Our associate Paytm Payments Bank (PPBL), the largest issuer of KYC wallets (prepaid instruments) with over 100 million users, recently announced that our full KYC wallet customers will soon be available to make payments on every UPI QR code and online merchant where UPI payments are accepted. The NPCI announced Wallet interoperability guidelines on March 24, 2023.
However, there were some rumours on some social media, which spread misinformation about UPI charges. Let’s understand the truth behind the NPCI circular.
It is important to note there is no charge to consumers whatsoever for UPI payments from bank accounts or from Paytm wallet or from RuPay credit cards.
The circular only relates to the introduction of a standardized interchange fee for wallet (Prepaid Payment Instruments) payments made through UPI after the enablement of interoperability, where wallets are connected to the UPI network.
This interchange fee is paid by the acquirer to the PPI issuer and does not directly impact either the merchant or the consumer. When a wallet user makes a payment, the merchant acquirer pays the interchange fee to the wallet issuer. Whether the acquirer will pass this fee to the merchant has not been determined.
The interchange fee of up to 1.1% is applicable only on transactions above ₹2,000 to online merchants and large retailers. Furthermore, interchange fees shall not apply to peer-to-peer (P2P) payments and small businesses in the P2PM category.
The Government of India has mandated a zero-charge framework for UPI transactions with effect from January 1, 2020. This means that charges in UPI are nil for users and merchants alike. Through an amendment to the Payment and Settlement Systems Act, 2007, it has made the Merchant Discount Rate (MDR) for UPI zero.
Our Founder and CEO Vijay Shekhar Sharma took to Twitter to dispel the misunderstandings surrounding the issue. We are summarising the key points from his tweet thread to offer a clear perspective on the matter.
UPI began as a “from” side payment source, allowing users to link their bank accounts to UPI apps and make payments using UPI handles. Paytm popularized the use of QR codes for merchants, enabling users to make payments by simply scanning the QR code. Once Paytm launched UPI, Paytm users were able to pay a merchant from a UPI-linked bank account.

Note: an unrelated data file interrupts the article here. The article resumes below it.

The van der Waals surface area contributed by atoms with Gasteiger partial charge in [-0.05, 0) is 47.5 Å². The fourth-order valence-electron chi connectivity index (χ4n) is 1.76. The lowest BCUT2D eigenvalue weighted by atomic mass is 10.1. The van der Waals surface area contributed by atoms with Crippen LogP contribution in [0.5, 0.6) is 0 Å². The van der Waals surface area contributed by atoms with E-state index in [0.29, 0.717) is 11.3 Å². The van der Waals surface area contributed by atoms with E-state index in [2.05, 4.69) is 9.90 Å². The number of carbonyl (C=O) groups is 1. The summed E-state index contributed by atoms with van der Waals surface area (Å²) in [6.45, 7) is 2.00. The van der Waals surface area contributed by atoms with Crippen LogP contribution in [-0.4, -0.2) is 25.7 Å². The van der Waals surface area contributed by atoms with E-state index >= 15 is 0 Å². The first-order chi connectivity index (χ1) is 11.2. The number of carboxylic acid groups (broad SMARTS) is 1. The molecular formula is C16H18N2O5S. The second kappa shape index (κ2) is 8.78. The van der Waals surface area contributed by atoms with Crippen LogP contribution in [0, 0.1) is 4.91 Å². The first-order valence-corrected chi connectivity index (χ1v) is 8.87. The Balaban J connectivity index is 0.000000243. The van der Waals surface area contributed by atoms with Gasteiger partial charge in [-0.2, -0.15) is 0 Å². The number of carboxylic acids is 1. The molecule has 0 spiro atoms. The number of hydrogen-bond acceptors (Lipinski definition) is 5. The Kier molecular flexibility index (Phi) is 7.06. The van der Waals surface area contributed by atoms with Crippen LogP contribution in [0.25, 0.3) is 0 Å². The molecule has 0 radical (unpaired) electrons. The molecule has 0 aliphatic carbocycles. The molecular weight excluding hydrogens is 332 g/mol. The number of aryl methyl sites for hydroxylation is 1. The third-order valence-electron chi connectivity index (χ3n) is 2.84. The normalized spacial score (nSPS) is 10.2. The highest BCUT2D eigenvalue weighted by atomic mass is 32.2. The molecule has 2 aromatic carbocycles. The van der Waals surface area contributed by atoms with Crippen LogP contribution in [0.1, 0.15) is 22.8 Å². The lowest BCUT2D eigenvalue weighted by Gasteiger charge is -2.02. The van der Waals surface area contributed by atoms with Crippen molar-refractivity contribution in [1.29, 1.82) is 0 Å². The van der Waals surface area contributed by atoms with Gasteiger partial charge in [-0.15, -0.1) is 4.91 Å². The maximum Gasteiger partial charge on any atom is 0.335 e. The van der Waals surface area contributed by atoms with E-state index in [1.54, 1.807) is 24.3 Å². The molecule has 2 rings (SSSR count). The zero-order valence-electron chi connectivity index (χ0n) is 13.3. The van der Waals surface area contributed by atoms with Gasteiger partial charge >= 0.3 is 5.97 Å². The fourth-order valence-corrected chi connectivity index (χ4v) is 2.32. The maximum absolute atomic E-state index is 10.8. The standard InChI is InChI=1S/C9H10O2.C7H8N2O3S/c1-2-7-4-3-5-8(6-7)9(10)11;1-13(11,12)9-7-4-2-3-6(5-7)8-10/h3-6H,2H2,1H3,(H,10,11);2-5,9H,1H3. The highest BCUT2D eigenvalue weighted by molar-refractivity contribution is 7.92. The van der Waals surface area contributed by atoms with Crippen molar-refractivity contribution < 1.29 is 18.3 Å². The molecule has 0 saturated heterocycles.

RBI’s standardization of QR codes made all payment QRs UPI-compatible. This enabled UPI to become scalable “from” side of payment source.
Paytm’s QR revolution standardized by UPI spread across the nook and corner of the country and became the pride of India. It’s a phenomenon everyone across the world talks about and is powered by NPCI’s abilities and steered by RBI’s vision of #HarPaymentDigital.
Payment sources for UPI then expanded to include not just bank accounts but also wallets, credit cards, and other instruments. This started the next stage of India’s payment revolution as the UPI QR became the method and carrier (called payment rail in the payment industry).
The RBI started to expand possible payment sources and extend the power of the QR network to so many other sources.
With this, the role of UPI began to change from a payment source to a QR-led payment destination.
Different payment sources using QR for payments are talking to different types of cards used on a POS machine. A card merchant’s machine charges are based on the card type that is charged. Different cards such as credit, debit or prepaid carry different charges.
What a card machine provider pays to the payment instrument source company is called interchange and when this is charged to merchants is called MDR (merchant discount rate). The MDR can be higher or lower than interchange as there are other business reasons for it.
The RBI’s decision to allow prepaid wallets to use the UPI QR network benefits PPI wallet companies by instantly making wallets available as a payment source for all UPI QRs/merchants.
So just like all other payment sources that can pay a UPI QR (bank account, credit overdraft or RuPay Credit Card), wallet payments too needed some pricing to be paid to the wallet company. So instead of making it costly for merchants (and always free for consumers) NPCI announced an interchange of 1.1% for payments above ₹2,000 made using PPIs/wallets. There is absolutely no charge for consumers or merchants for payments from UPI-linked bank accounts. It is for the QR company to decide how they pay this interchange to the issuer. Currently, the government is paying for payment charges to be charged to merchants for payments from UPI.
There is no charge to the consumer for UPI payments from bank accounts or from wallets or from RuPay Credit Cards. For merchants, only if they agree to accept and choose to pay any charge levied by the QR company, they will be activated.
Merchants can pick and choose payment instruments (with or without charges) to accept payments from. QR now will offer many payment sources just like on card machines. The RBI’s masterstroke of making QR a payment network will take India’s mobile payment revolution to new heights.
Wallets are available as a choice to merchants who want to accept them. The pricing of the same is provided by the QR provider and only if the merchant accepts, it is enabled. Merchants have full control of accepting any payment instruments. The PPI/wallet industry is getting a big boost by being available on the UPI QR network. Today there are more than 130 crore PPI/Wallets in India which is more than debit cards. Before UPI QR merchant interoperability, each wallet company had to sign up its own merchants. Now the whole network of about 6 crore merchants are available for PPI/wallet users to pay. Many merchants were already paying some charges and this brings standardization to commercials too.